It's Not Inflation, It's Greed
File:Greed 1924 poster.jpg - Wikimedia Commons

The GOP has been working hard lately to promote the idea that the inflation we're seeing around the country — and most especially the high gas prices we are seeing around the country — are the fault of Joe Biden and also greedy workers who think they deserve to make enough money to live.

This is a message that resonates with Americans because they largely believe capitalism is basically good and fair and the best way to ensure that everyone is getting exactly what they deserve. Sure, maybe the rich sometimes get a little more than they deserve, but that just ensures that others will be motivated to work hard! But ultimately it's fair, unlike socialism where people get things like health care whether they deserve them or not. It would never occur to most people to think "Oh, wait, these companies are actually taking advantage of a crisis and doing some opportunistic price gouging," because in a free market, no one ever charges more than the fair market price for things.

Except that is exactly what they are doing. A report released this week by government watchdog Accountable.US analyzed the earnings data of the top three corporations in several major categories and found that the amount they raised prices did not simply cover an increase in operating costs due to outside factors, but rather led to generating profits for their shareholders. Big profits. Combined, these companies put $151 billion in increased profits into their own pockets and the pockets of shareholders.

“Across nearly every single industry that is measured for price changes, we’re seeing highly profitable corporations demand more money for consumer staples that families depend on without a good reason why,” Accountable.US president Kyle Herrig said in a statement. “These companies would have consumers believe they marked up prices just to keep up with outside costs, but the tens of billions in extra profits and generous giveaways to investors last year show otherwise. It simply doesn’t add up. Despite what they claim, these highly profitable businesses do have a choice, and they’re choosing to fatten their bottom line rather than keep consumer prices stable."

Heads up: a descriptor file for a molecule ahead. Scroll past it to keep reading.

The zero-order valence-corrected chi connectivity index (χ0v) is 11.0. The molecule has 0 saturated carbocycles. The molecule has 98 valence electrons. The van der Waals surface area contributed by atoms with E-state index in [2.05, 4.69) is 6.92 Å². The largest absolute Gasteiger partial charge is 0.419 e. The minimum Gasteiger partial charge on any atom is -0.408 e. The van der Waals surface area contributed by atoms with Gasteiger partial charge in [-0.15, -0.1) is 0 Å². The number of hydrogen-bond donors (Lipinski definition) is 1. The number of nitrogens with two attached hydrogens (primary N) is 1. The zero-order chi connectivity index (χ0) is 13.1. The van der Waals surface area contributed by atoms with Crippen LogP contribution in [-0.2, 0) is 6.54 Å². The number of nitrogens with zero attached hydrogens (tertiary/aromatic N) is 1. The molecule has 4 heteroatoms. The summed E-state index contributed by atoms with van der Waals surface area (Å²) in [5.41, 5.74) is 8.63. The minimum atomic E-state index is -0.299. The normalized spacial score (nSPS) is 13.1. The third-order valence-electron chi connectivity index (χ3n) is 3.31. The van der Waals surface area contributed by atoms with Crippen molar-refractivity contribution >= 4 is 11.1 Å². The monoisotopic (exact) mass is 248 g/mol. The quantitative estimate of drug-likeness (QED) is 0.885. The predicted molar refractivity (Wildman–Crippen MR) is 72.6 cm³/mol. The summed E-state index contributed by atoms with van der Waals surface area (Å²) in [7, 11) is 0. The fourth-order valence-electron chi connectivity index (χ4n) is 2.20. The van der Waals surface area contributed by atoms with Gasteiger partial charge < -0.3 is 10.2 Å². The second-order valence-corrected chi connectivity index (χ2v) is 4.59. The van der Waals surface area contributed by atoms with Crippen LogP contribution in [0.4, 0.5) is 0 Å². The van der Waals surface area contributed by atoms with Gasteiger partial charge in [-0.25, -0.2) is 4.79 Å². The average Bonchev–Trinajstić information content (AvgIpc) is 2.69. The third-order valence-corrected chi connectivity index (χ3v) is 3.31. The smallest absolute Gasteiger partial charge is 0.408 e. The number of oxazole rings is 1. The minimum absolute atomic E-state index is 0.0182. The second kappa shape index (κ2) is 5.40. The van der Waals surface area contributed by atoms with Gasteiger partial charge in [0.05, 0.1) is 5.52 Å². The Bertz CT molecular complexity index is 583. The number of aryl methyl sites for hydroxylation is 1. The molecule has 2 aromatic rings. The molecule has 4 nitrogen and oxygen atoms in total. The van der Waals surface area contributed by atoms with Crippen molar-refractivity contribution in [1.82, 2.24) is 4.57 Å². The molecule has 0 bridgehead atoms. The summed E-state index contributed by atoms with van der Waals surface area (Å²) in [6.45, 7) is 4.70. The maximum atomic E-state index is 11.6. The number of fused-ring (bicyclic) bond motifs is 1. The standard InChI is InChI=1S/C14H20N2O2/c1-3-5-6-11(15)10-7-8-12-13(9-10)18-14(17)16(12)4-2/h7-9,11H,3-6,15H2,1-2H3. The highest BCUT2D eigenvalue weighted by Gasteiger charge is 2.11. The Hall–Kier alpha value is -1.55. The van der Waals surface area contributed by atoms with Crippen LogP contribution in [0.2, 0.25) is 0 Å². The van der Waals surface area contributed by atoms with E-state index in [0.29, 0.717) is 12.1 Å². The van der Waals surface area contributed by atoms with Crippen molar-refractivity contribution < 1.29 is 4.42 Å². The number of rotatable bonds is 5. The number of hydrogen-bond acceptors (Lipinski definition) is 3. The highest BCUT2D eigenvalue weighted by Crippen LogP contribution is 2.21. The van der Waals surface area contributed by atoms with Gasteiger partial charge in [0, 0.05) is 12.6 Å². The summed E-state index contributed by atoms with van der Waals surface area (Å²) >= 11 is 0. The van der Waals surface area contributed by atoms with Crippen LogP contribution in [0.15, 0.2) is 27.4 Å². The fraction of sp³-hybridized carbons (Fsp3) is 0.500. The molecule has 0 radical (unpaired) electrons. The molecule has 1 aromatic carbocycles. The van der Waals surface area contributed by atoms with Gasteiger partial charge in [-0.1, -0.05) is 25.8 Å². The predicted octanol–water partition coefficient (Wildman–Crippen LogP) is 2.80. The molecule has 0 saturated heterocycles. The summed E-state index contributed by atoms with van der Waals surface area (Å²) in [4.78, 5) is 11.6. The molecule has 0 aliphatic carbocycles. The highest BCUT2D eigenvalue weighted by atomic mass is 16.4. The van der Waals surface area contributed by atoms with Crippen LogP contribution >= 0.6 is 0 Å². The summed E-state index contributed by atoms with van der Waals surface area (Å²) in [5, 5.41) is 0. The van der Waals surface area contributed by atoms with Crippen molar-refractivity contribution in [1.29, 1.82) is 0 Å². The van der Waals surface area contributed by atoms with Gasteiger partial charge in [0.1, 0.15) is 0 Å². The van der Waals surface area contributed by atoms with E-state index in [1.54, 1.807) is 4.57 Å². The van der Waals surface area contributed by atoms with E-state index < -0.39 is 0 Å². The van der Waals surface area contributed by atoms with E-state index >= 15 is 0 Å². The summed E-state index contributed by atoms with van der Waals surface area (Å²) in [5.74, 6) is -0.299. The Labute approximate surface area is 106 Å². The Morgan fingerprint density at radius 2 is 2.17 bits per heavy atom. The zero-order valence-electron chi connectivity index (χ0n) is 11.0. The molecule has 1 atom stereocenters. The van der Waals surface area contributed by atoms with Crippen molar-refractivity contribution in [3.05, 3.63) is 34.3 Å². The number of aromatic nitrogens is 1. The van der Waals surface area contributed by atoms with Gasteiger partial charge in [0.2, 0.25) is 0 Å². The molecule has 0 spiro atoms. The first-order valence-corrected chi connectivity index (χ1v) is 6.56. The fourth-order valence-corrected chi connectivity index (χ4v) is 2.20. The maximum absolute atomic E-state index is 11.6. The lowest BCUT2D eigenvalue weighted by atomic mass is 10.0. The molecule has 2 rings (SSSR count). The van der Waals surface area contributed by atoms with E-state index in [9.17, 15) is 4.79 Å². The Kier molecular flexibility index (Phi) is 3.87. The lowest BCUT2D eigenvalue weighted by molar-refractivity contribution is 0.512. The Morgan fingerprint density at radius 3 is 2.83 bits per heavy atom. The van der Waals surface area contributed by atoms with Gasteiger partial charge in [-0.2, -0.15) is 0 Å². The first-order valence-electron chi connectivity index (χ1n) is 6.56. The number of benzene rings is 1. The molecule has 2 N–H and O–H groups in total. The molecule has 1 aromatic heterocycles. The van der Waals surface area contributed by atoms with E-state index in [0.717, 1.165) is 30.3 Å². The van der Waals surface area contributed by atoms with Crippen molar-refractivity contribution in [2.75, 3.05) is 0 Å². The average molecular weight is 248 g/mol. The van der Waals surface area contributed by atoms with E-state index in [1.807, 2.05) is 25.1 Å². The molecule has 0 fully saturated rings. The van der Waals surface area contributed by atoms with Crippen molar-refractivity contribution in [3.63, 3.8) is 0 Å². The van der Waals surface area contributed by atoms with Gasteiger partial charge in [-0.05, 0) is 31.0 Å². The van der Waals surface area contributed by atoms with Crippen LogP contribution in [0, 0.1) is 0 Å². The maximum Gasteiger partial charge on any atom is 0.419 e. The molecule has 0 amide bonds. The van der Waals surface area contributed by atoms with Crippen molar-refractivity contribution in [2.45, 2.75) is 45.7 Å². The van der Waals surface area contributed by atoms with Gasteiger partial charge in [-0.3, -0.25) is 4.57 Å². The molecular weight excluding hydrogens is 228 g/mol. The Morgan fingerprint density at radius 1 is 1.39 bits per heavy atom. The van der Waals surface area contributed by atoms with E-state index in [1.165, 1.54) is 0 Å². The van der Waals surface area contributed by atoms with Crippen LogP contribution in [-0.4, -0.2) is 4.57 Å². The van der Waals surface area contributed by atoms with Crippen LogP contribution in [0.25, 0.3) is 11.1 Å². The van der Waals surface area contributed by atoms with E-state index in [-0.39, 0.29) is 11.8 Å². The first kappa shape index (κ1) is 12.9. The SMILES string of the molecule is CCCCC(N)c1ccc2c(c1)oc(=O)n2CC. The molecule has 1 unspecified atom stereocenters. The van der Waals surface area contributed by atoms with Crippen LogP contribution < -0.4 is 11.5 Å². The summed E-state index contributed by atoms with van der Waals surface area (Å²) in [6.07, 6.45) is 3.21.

READ MORE: Don't You Dare Link Inflation To Corporate Profits, Or Instagram'll Get Ya

While customers were scrounging to pay for food and groceries — and accepting this as "inflation" due to a pandemic and increased operating costs — corporations and shareholders were making piles of cash:

As grocery prices increased 6.5%, the country's largest grocery chains — Walmart, Kroger, and Costco — benefited from price increases while seeing their fiscal year net incomes increase by a total of $238 million while increasing stock buybacks and dividends by over $12 billion. [...]

As prices increased 6%, two of the biggest U.S. food chains — McDonald's and YUM! Brands — saw profits increase by over $3.4 billion in FY 2021 while boosting shareholder handouts by over $1.48 billion. Meanwhile, Starbucks, the second-biggest restaurant chain, saw its FY 2021 profits increase by nearly $3.2 billion.

This was also the case for the clothing industry.

While apparel prices climbed 5.8%, the biggest clothing companies — TJX, Nike, and Gap — saw profits climb by over $4.5 billion while boosting shareholder handouts by over $5 billion in 2021.